Thursday, June 25, 2015
Friday, June 19, 2015
These are the letters Serbocroatian was written during the Ottoman empire
It is not being used anymore, but I like it.
These are the Bosnian Latin and Cyrillic letters.
Croatian and Serbian Latin alphabet looks the same.
Serbian Cyrillic alphabet has different order from the Bosnian one, and this has also the cursive.
Montenegrin adds one extra Z
Thursday, June 18, 2015
"By Wednesday I was attending sessions of a spirited Tito propaganda fiesta called the Zagreb Peace Conference and enjoying my first immersion in a language the mere mention of which impresses people even more than Chinese: Serbo-Croatian!
To my delight, I understood entire phrases from it from my university Russian. I became aware of “families” of foreign languages, something that doesn’t occur automatically to Americans because English doesn’t resemble its cousins very closely. It’s something of a black sheep in the Germanic language family. They say the closest language to English is Dutch. Dutch is about as close to English as Betelgeuse is to Baltimore!
I’d noticed the summer before that Norwegian is usefully close to Swedish and Danish. Serbo-Croatian sounded to me like a jazzier, more “fun” kind of Russian. They use the Roman alphabet in western Yugoslavia, Croatia, and Slovenia, and in Serbia to the east they use the Cyrillic alphabet, with even more interesting letters in it than Russian uses.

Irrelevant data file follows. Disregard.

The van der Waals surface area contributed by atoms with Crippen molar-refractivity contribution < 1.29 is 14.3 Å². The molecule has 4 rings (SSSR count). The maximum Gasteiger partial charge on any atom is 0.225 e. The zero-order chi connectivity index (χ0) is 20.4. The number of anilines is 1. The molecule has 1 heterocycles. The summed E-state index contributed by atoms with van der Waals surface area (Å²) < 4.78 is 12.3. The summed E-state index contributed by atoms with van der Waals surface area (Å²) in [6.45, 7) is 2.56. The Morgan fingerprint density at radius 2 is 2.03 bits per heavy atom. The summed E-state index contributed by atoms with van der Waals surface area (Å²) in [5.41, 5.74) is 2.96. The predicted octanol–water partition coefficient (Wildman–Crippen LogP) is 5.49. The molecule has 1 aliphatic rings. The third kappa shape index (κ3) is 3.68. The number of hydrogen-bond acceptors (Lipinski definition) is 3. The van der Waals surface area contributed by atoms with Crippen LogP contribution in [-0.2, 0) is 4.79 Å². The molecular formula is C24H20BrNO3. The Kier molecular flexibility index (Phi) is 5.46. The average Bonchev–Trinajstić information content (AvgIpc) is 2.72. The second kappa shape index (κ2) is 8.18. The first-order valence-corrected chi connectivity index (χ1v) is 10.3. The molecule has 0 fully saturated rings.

Some of the mystique I’d always imputed to multilingual people began to fade. If you meet somebody who speaks, say, ten languages, your instinct is to be impressed to the tune of ten languages worth. If, however, you later learn that six of those languages are Russian, Czech, Slovak, Serbo-Croatian, Polish and Ukrianian – I’m not suggesting that you dismiss him as illiterate, but you ought to be aware that he got six of those languages for the price of about two and three fourths! They’re all members of the Slavic family.
The Yugoslav university students, my hosts, sent me back home aboard a Yugoslav ship, leaving me sixteen days with nothing to do but practice Serbo-Croatian with the other passengers."
- Barry Farber; How to Learn Any Language
(I am a native Finnish speaker. English is as close to Dutch as French is to Spanish. I would say Estonian is "nothing like" Finnish, but I know I'm wrong about that :-D You can't estimate the likeness of your mothertongue to all the other languages. Nothing is alike to the language into which you grew.)
Until the dissolution of SFR Yugoslavia, Serbian, Croatian, Bosnian and Montenegrin were treated as a unitary Serbo-Croatian language. Nevertheless, ssing this name of this (these) languages today is controversial for the speakers of Bosnian, Serbian, Croatian and Montenegrin, so other paraphrases such as "Serbo-Croato-Bosnian" (SCB) or "Bosnian-Croatian-Serbian" (BCS) or even "Bosnian-Croatian-Montenegrin-Serbian" are therefore sometimes used instead, especially in diplomatic circles, and the national standards are treated as different languages inspite of the the common base (vocabulary, grammar and syntax).
Here's a great article about the Serbo-Croatian language issue talking about the differences which exist, even when to foreigners they might be ignorable... so far. Perhaps in a lifetime these languages will be different.